Match Analysis

Incisive West Indies pounce on self-defeating Bangladesh's brittle batting

Visitors' top four's numbers so far in 2022 read 13 ducks with only six fifty-plus scores, and a collective average of 21.65

Mohammad Isam
Mohammad Isam
Kyle Mayers traps Nurul Hasan, who was struck on the pads after not offering a shot, West Indies vs Bangladesh, 1st Test, Antigua, Day 1, June 16, 2022

Kyle Mayers, Jayden Seales, Alzarri Joseph and Nkrumah Bonner only just arrived in Antigua from Multan  •  AFP/Getty Images

Shakib Al Hasan hasn't looked this helpless for a long time. Shortly after Kyle Mayers delivered a double-wicket maiden to gut the Bangladesh middle order, there was nothing left for the new captain to do. He hadn't faced a single ball while his team had crashed to 45 for 6 one hour into the match.
If their 2018 visit to Antigua and their 2022 batting form is anything to go by, then the fate of the innings, the Test and the series was all but decided in the first hour.
Within minutes of assessing the depth of Bangladesh's collapse, Shakib proceeded to slog, hack and chance his arm for the remaining hour-and-a-half. It was definitely ugly. It was not first-day Test-match batting by any stretch of the imagination. But what could he do, really? Shakib's 51 off 67 balls at least got Bangladesh to three-figures.
Unless the bowlers put together a miraculous comeback on the second day, West Indies are already on top of this contest. Kemar Roach and Jayden Seales gave them a strong start, before Mayers and Alzarri Joseph rammed home the advantage with tight lines and subtle movement. Bangladesh were bowled out for 103.
Mind you, Seales, Joseph, Mayers and Nkrumah Bonner, who took two catches at slip, had only just arrived in Antigua from Multan where they played an ODI series against Pakistan. Modern cricketers are used to jetlag, but they're still human beings. And human beings can't just rock up to a Test match after flying halfway across the world and not feel some aftereffects.
Bangladesh had an opportunity to exploit that. Instead, they succumbed to their demons. Fresh off a home Test defeat in which their batters scored six ducks in the first innings, they proceeded to get exactly as many on the first day in Antigua too.
Young opener Mahmudul Hasan Joy continued to blow hot and cold as he got out for without scoring for the fifth time in seven Tests. He has also made 78 in New Zealand and 137 in South Africa, but poking at everything outside off stump is fast becoming a (bad) habit. At No. 3, Najmul Hossain Shanto's 'talented' tag is wearing thin. He is considered Bangladesh's future, but just one half-century in his last 17 Test innings is testing this idea heavily.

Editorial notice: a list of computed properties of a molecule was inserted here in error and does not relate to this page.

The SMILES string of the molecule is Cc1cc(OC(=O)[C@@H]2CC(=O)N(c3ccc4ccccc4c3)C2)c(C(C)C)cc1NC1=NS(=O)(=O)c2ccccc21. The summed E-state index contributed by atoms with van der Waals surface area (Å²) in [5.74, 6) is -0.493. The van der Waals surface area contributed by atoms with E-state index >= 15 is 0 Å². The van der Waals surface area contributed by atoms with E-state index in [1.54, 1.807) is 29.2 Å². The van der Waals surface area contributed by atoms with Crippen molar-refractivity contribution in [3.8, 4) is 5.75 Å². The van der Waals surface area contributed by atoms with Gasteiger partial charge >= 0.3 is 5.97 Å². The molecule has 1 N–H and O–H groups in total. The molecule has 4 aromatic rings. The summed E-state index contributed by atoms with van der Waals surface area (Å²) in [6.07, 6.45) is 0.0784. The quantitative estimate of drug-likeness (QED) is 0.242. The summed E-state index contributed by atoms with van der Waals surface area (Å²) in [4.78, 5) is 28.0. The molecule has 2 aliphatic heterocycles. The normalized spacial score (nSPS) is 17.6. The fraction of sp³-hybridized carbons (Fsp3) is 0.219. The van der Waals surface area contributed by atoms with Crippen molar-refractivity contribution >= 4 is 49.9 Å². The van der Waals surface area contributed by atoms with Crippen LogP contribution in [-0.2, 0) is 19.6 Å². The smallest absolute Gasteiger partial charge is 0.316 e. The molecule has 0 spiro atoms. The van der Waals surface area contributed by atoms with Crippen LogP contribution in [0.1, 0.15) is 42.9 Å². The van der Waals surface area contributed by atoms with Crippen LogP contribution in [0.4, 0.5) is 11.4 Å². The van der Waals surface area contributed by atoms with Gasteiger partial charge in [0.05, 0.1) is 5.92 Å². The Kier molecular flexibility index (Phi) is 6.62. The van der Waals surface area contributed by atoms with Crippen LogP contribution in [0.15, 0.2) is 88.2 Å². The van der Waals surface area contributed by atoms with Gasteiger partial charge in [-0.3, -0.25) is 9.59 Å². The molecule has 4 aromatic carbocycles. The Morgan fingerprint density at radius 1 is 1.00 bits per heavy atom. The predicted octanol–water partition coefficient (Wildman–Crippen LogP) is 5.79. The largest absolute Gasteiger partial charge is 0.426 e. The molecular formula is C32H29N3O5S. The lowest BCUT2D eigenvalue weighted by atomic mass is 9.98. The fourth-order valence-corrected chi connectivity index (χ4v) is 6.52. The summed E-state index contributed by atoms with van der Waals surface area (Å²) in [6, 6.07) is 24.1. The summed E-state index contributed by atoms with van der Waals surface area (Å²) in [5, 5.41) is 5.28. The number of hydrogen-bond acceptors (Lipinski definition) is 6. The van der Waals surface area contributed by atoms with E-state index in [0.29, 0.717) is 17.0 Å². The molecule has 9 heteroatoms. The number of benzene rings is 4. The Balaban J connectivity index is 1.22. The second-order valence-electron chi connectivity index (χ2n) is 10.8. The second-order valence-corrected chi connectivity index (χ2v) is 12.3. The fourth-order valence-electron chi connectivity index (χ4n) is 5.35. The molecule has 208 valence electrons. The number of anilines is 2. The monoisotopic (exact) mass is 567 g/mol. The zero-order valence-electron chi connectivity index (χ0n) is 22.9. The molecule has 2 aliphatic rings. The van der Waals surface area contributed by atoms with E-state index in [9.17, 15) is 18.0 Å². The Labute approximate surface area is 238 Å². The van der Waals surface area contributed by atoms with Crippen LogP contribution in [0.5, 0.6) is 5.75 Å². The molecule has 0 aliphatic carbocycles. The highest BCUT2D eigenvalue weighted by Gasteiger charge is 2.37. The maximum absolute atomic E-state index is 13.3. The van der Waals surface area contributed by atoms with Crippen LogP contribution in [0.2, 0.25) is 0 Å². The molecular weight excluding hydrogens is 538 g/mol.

Mominul Haque, in his first innings after resigning from Test captaincy, was again behind the eight ball. He is going through a bad patch, which every player does. But being rushed against fast bowling doesn't look good for someone who, just a year ago, had seemed so at ease in Test cricket.
The Bangladesh top four's numbers in the first six months of 2022 don't make good reading: 13 ducks with only six fifty-plus scores, and a collective average of 21.65. Much of it is due to the poor form of Mominul and Shanto.
Tamim Iqbal, Mahmudul, Shanto and Mominul were all gone by the 14th over in Antigua. Without Mushfiqur Rahim and his understudy Yasir Ali, this was self-defeating to say the least. When Mayers removed the in-form Litton Das and Nurul Hasan in the same over, it wasn't just two meaty blows to the visitors' batting line-up. It was the end of the match as a contest.
Litton didn't show a semblance of patience, which was a surprise given his impressive form this year. Nurul, whose domestic form demanded a return to both the red- and white-ball teams, was lbw while leaving the ball.
All this left Shakib having to swing at everything. He managed to get set despite trying to slog half the balls in an over, and trying to farm the strike in the other three. When he was set, he started to pick gaps by going over the fielders. Shakib didn't even have the time or space to bat properly.
Bangladesh's tail-enders were never in with a chance. And it is a proper tail after Mehidy Hasan Miraz gets out, especially when they don't pick Taijul Islam. Russell Domingo, Jamie Siddons and Khaled Mahmud have their work cut out managing not just the top order, but also in giving the tail some confidence.
The BCB have ensured ample training camps for the South Africa, Sri Lanka and West Indies series, but no amount of training or motivation seem to be working for the Bangladesh batters. West Indies applied the same, simple formula that South Africa and Sri Lanka did in the preceding few months. They waited for the Bangladesh batters' mistakes, and those came thick and fast.
Perhaps it really was best that none of this was shown on TV back home.

Mohammad Isam is ESPNcricinfo's Bangladesh correspondent. @isam84